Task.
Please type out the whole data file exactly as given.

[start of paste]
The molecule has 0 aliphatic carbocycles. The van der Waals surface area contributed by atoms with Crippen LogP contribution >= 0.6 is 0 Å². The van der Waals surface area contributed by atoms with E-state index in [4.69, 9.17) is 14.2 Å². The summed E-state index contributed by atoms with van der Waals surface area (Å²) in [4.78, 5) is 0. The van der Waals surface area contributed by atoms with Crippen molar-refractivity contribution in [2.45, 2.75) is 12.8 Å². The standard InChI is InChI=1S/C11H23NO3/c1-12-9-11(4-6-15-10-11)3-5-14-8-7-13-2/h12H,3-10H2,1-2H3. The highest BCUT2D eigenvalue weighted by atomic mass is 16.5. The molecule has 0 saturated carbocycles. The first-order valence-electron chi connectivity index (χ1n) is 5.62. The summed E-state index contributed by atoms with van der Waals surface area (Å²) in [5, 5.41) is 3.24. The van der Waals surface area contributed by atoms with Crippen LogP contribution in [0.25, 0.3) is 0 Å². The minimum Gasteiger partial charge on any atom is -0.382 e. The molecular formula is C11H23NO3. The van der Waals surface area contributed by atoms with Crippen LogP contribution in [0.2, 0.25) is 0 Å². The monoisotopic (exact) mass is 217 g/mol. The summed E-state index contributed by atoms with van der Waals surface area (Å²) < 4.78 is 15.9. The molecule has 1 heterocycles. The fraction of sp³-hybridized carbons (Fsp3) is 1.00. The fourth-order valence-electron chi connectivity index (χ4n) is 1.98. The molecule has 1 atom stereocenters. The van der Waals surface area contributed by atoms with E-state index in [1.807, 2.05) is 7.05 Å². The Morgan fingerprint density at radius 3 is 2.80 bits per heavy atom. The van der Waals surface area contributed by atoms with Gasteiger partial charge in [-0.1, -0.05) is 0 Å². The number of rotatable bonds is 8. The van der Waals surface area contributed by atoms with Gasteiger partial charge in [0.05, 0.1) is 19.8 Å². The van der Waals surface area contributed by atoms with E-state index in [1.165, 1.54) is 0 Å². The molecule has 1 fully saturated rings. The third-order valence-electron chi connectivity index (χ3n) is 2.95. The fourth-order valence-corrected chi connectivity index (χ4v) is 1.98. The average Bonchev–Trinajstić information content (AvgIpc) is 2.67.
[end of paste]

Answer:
The molecule has 0 aliphatic carbocycles. The van der Waals surface area contributed by atoms with Crippen LogP contribution >= 0.6 is 0 Å². The van der Waals surface area contributed by atoms with E-state index in [4.69, 9.17) is 14.2 Å². The summed E-state index contributed by atoms with van der Waals surface area (Å²) in [4.78, 5) is 0. The van der Waals surface area contributed by atoms with Crippen molar-refractivity contribution in [2.45, 2.75) is 12.8 Å². The standard InChI is InChI=1S/C11H23NO3/c1-12-9-11(4-6-15-10-11)3-5-14-8-7-13-2/h12H,3-10H2,1-2H3. The highest BCUT2D eigenvalue weighted by atomic mass is 16.5. The molecule has 0 saturated carbocycles. The first-order valence-electron chi connectivity index (χ1n) is 5.62. The summed E-state index contributed by atoms with van der Waals surface area (Å²) in [5, 5.41) is 3.24. The van der Waals surface area contributed by atoms with Crippen LogP contribution in [0.25, 0.3) is 0 Å². The minimum Gasteiger partial charge on any atom is -0.382 e. The molecular formula is C11H23NO3. The van der Waals surface area contributed by atoms with Crippen LogP contribution in [0.2, 0.25) is 0 Å². The monoisotopic (exact) mass is 217 g/mol. The summed E-state index contributed by atoms with van der Waals surface area (Å²) < 4.78 is 15.9. The molecule has 1 heterocycles. The fraction of sp³-hybridized carbons (Fsp3) is 1.00. The fourth-order valence-electron chi connectivity index (χ4n) is 1.98. The molecule has 1 atom stereocenters. The van der Waals surface area contributed by atoms with E-state index in [1.807, 2.05) is 7.05 Å². The Morgan fingerprint density at radius 3 is 2.80 bits per heavy atom. The van der Waals surface area contributed by atoms with Gasteiger partial charge in [-0.1, -0.05) is 0 Å². The number of rotatable bonds is 8. The van der Waals surface area contributed by atoms with Gasteiger partial charge in [0.05, 0.1) is 19.8 Å². The van der Waals surface area contributed by atoms with E-state index in [1.165, 1.54) is 0 Å². The molecule has 1 fully saturated rings. The third-order valence-electron chi connectivity index (χ3n) is 2.95. The fourth-order valence-corrected chi connectivity index (χ4v) is 1.98. The average Bonchev–Trinajstić information content (AvgIpc) is 2.67.